The Algarve, Part 1: Sagres

Overview of the Algarve

This series on the Algarve is dedicated to my daughter for her love of archeology and history and to my grandson who loves pirates.

My interest during this first exploration of the Algarve was the historical aspect and how it is reflected in the architecture of the area due to its influence by several cultures that have inhabited what is called the Iberian Peninsula. This included the Phoenicians, the Moors, the Romans and the British until it was established as the country of Portugal in 1143.

Our base was Portimao and from there I was taken on a seven day tour of the Algarve.

My tour begins with the west coast of the Algarve and I will be working my way towards the border of Spain.

Each town will have a separate post because there is so much fascinating history to share with you about each place I visited.

First stop, Sagres.

Sagres is located at the southwestern point of continental Europe.

Its history dates back to the Stone Age with the discovery of Celtiberian grave sites dating back to the third millennium.

The name Sagres, is from Sagrado (sacred) due to religious practices and rituals that occurred during the pre-history of Portugal. It is here that some of the Mediterranean people, including the Phoenicians, Greeks and Romans, worshipped their divinities and some believed it was the gathering place for their gods.

The Romans called this area the Holy Promontory (Promontorium Sacrum) and believed this southwest point was the seat of their  gods. You can understand why when you stand on the peninsula and gaze out onto the cliffs and the sea.

The Fort of Sagres (Fortaleza de Sagres)

Photo thanks to someone’s drone

The Fort of Sagres goes back to the 15th Century when the coast was the target of raids by the Barbary pirates from the North African shores. (Yes Oliver, there really were pirates! 😉 )

A soldiers post

The fort was built by Prince Henry the Navigator, one of those who began the Age of Discovery and Exploration in Portugal.

One of Prince Henry’s goals was to chart ocean routes to India and establish a spice trade. The way he decided to achieve this goal was to send ships onto the Atlantic. 

To achieve this, he brought to the fort astronomers, mathematicians, naval architects and sailors. Prince Henry basically established a scientific institute on the peninsula. There is a giant compass within the fort that some think date back to the original institute. 

Sailing out into the Atlantic was a big leap of faith because many assumed the earth was flat as they looked out onto the horizon and many Europeans thought sea monsters existed that could swallow up ships.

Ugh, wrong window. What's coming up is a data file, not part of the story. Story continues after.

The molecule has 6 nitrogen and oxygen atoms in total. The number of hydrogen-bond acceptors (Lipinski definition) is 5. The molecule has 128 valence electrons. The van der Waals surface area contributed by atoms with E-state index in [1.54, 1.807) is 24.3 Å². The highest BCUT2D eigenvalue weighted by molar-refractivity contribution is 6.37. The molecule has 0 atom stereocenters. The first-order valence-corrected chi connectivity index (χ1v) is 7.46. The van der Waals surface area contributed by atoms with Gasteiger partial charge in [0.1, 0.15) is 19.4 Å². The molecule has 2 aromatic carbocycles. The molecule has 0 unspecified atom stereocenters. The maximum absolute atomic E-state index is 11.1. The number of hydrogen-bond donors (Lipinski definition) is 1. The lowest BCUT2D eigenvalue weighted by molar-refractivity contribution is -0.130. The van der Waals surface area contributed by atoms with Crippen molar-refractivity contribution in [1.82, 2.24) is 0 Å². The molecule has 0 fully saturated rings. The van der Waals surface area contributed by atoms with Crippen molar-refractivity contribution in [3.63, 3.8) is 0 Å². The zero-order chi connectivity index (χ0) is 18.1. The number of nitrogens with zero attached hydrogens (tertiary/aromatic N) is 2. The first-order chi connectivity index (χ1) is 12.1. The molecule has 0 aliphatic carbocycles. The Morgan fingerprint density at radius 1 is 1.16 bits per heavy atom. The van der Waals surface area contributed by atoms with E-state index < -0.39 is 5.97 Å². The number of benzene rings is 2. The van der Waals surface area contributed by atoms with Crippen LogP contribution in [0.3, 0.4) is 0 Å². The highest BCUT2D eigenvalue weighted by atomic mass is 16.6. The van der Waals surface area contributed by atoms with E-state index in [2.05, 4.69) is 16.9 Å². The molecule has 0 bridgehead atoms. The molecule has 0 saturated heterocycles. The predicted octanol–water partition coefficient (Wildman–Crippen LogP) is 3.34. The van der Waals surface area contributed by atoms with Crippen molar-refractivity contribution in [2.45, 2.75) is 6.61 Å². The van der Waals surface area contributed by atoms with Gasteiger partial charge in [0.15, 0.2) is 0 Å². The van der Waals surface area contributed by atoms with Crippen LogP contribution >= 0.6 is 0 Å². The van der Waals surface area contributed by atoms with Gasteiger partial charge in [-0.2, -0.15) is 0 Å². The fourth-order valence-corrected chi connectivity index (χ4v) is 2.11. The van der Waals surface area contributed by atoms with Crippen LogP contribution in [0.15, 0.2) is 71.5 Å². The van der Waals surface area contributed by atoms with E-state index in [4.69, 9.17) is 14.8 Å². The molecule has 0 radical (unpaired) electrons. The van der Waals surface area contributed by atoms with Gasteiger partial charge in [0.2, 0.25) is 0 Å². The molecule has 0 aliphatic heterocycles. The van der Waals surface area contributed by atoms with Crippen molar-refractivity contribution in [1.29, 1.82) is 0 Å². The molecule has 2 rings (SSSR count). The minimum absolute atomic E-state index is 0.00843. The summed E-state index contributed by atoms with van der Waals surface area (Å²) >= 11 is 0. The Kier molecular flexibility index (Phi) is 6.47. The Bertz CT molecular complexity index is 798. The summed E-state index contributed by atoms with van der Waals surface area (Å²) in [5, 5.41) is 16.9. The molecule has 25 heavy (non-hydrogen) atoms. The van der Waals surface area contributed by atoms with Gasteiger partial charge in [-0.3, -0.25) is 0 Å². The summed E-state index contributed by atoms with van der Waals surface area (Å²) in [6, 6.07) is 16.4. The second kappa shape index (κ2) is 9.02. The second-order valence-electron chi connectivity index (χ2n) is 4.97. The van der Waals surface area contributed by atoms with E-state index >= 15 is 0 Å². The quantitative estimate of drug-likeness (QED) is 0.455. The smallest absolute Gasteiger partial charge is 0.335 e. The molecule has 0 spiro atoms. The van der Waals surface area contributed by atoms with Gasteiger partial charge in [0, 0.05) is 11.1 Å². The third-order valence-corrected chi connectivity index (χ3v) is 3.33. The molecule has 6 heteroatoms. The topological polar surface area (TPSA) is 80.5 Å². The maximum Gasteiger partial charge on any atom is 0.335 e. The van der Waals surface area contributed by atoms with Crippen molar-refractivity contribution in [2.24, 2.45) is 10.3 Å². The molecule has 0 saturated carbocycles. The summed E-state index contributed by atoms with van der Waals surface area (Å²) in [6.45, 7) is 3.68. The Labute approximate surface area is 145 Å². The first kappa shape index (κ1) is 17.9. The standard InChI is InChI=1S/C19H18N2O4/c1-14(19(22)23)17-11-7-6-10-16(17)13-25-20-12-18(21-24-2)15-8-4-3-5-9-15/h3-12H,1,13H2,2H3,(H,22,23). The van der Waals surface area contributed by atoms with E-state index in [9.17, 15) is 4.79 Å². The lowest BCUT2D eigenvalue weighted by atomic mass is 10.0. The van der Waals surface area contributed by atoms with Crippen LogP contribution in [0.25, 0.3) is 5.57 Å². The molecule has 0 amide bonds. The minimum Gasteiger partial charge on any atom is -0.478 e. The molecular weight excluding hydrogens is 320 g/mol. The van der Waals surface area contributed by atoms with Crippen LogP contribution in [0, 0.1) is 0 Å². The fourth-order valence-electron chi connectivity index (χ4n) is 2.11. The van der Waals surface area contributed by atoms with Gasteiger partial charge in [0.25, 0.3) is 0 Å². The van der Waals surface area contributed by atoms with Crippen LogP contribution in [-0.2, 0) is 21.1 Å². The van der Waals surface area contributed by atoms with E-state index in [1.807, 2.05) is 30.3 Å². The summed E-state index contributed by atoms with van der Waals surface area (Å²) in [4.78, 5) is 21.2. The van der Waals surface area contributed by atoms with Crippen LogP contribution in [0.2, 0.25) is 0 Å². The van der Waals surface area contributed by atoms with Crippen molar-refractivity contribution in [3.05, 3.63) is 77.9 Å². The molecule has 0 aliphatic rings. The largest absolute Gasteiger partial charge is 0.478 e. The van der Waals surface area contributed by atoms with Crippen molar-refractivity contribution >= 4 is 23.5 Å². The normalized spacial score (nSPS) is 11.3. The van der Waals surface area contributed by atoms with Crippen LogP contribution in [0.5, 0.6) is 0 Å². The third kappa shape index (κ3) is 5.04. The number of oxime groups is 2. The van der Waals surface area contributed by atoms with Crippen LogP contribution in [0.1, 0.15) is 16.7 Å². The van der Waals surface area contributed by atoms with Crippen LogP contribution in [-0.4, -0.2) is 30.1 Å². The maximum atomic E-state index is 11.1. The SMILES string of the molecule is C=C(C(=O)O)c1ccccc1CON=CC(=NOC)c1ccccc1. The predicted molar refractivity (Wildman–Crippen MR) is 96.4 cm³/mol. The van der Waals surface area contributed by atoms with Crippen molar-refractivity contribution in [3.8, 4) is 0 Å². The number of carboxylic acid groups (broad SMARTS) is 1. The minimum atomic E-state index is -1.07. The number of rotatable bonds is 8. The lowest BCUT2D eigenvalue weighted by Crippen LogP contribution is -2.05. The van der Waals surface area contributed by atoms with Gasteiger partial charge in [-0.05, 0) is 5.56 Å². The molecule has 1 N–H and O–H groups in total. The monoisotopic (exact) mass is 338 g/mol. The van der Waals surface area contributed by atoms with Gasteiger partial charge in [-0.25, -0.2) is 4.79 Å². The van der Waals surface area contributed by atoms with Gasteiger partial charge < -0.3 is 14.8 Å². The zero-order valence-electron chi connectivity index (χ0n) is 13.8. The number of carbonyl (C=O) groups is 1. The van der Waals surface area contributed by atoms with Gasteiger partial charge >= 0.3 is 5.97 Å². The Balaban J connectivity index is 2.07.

Prince Henry spent time before sailing to India exploring closer to home and discovered the Azores and parts of the African coastline.  

A beautiful structure designed like a labyrinth and in the center you can hear the sounds of the ocean magnified.

The discovery of these new worlds was based on calculations, bravery and the Portuguese mastery of ship building. This is why Portugal became the forerunner of the Age of Discovery and Exploration.

The lighthouse at the fort

The old and the new at the fort through a window.

The church at Fort Sagres

After having lunch in Sagres, we visited the Cape of St Vincent which also has a very interesting history. The Cape St. Vincent is sometimes referred to as “The Edge of the World”.

Photo not mine

This is the geographical point that was considered sacred by the Greeks, Romans and Phoenicians and probably further back then that. The Greeks called it the “Land of Serpents”. To the Romans, Cape St. Vincent was the “Edge of the World”, a supernatural vortex where the setting sun submerged into the ocean of the unknown. 

The lighthouse

During the Middle Ages, a lighthouse was built to protect the Portuguese from attacks. A new lighthouse replaced it in1846 although it was still illuminated using an olive oil lamp (!). In 1926 electricity was installed and used to light the beacon.

The lighthouse is now one of the most powerful in Europe. It has two 1,000 watt lamps that can be seen up to 37 miles away and safeguards the shipping lanes around the point. 

View from the Cape

Even though I’m not usually into the activities of warring countries, it was very interesting to find out that between 1337 and 1833 the ocean off of St. Vincent was the site of at least nine major naval battles. This reflects the strategic importance of the Cape. Eight battles and a naval action are all referred to as the “Battle of Cape Saint Vincent”. 

This painting is by Robert Cleveley, “The Battle of St Vincent” which depicts the final battle of the Anglo-Spanish war.

The battles of Cape Saint Vincent include:

  • In 1337, a Castilian fleet defeated a Portuguese fleet.
  • In 1606, a Spanish fleet defeated a Dutch fleet.
  • In 1641, a Spanish fleet fought with a Dutch fleet.
  • In 1681, a Spanish fleet defeated a Brandenburger fleet
  • In 1693, a French fleet defeated an Anglo-Dutch fleet.
  • In 1719, a Spanish fleet defeated a British fleet.
  • In 1751, a Spanish fleet defeated an Algerian fleet.
  • In 1780, a British fleet defeated a Spanish fleet.
  • In 1797, a British fleet defeated a Spanish fleet.
  • In 1833, a Loyalist fleet defeated a Miguelite fleet.

So you can see the Cape has seen a lot of action through the centuries.

On a more peaceful note, the Cape is also a major flight path for birds migrating to and from Africa.

Next stop: Alvor, Portugal

-Dora Taylor

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